Just days after regulators blamed high electricity use in cold weather for the high bills thousands of Central Maine Power customers received, Maine’s public advocate late Friday released its own study that still questions the reliability of the utility’s metering and billing system.
The highly anticipated report cited ongoing issues, including incorrect state taxes on bills and errors in usage. It also found some errors that it believes can affect CMP customers who have not complained of high bills but who have exchanged their meter or received delayed bills.
“CMP has denied to this day that there is a problem with the billing system,” Public Advocate Barry Hobbins said. “But there are the same problems in the summertime as in the winter. The system isn’t working properly.”
The billing and metering system, known as SmartCare, was installed in October 2017, the same time a strong wind storm knocked out power to thousands of customers for up to a week.
In its analysis filed Tuesday, the Maine Public Utilities Commission’s staff said that there were no systemic problems with the CMP system. It cited comparisons over two winters with Emera Maine’s bills and found the rise in rates in cold weather comparable among customers of both utilities. It also cited conclusions from an independent audit filed in December 2018 by Liberty Consulting Group of Pennsylvania that found no systemic problems.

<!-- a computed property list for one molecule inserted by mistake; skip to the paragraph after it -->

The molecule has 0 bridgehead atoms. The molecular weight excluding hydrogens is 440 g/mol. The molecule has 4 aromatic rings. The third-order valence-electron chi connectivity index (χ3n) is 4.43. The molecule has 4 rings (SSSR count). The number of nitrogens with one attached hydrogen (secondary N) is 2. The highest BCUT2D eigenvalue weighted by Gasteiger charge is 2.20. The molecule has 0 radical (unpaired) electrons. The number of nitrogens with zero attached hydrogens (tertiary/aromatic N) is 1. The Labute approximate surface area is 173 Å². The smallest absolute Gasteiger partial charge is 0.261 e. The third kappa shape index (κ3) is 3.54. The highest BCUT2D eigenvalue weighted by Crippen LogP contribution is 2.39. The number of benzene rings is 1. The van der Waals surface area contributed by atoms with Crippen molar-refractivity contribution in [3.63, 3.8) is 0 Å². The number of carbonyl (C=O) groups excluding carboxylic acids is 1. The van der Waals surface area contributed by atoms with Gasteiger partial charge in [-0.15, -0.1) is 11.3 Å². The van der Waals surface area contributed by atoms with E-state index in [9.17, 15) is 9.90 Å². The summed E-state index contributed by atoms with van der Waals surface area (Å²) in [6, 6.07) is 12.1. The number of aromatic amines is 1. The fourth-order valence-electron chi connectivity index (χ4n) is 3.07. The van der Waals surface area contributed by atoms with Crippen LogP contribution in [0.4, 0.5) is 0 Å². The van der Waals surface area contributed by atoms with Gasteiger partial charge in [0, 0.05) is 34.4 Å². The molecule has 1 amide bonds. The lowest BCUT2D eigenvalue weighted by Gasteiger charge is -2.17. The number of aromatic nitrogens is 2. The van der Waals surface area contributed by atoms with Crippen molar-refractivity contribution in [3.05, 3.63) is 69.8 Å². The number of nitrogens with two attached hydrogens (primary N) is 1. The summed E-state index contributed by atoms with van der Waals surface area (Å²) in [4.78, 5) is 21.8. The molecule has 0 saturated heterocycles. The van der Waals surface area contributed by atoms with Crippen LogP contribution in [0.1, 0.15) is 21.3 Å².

CMP spokeswoman Catharine Hartnett said the company will take time to thoroughly review the public advocate’s audit results and respond by Oct. 16, as required by the commission.
She said the Liberty audit and commission staff analysis found no systemic issues with SmartCare after customer data for every account, meter and four million bills were analyzed.
“Should the [public advocate] audit reveal an undiscovered malfunction with the SmartCare system, CMP will, of course, correct it,” she said.
Hobbins said that cold weather is too simple an explanation and does not take into account the ongoing billing issues. The public advocate’s office hired Portland consultant BerryDunn to analyze 1,370 customer accounts and more than 5,400 invoices with high bills from May 1, 2018, until Aug. 18, 2019.
“Given the parameters of our analysis, we cannot conclusively determine the extent or pervasiveness of these problems; however we believe the nature and extent of the issues we identified call into question the overall integrity of the system and its ability to provide accurate, timely and reliable invoices to CMP customers,” wrote Julie Keim, principal at BerryDunn.
The public advocate’s report said that until measures are taken to identify the root cause of the problems and to create a system to resolve them, customers will continue to complain.
Deep analysis shows problems
The public advocate’s filing with the commission is in three parts: an analysis of customer…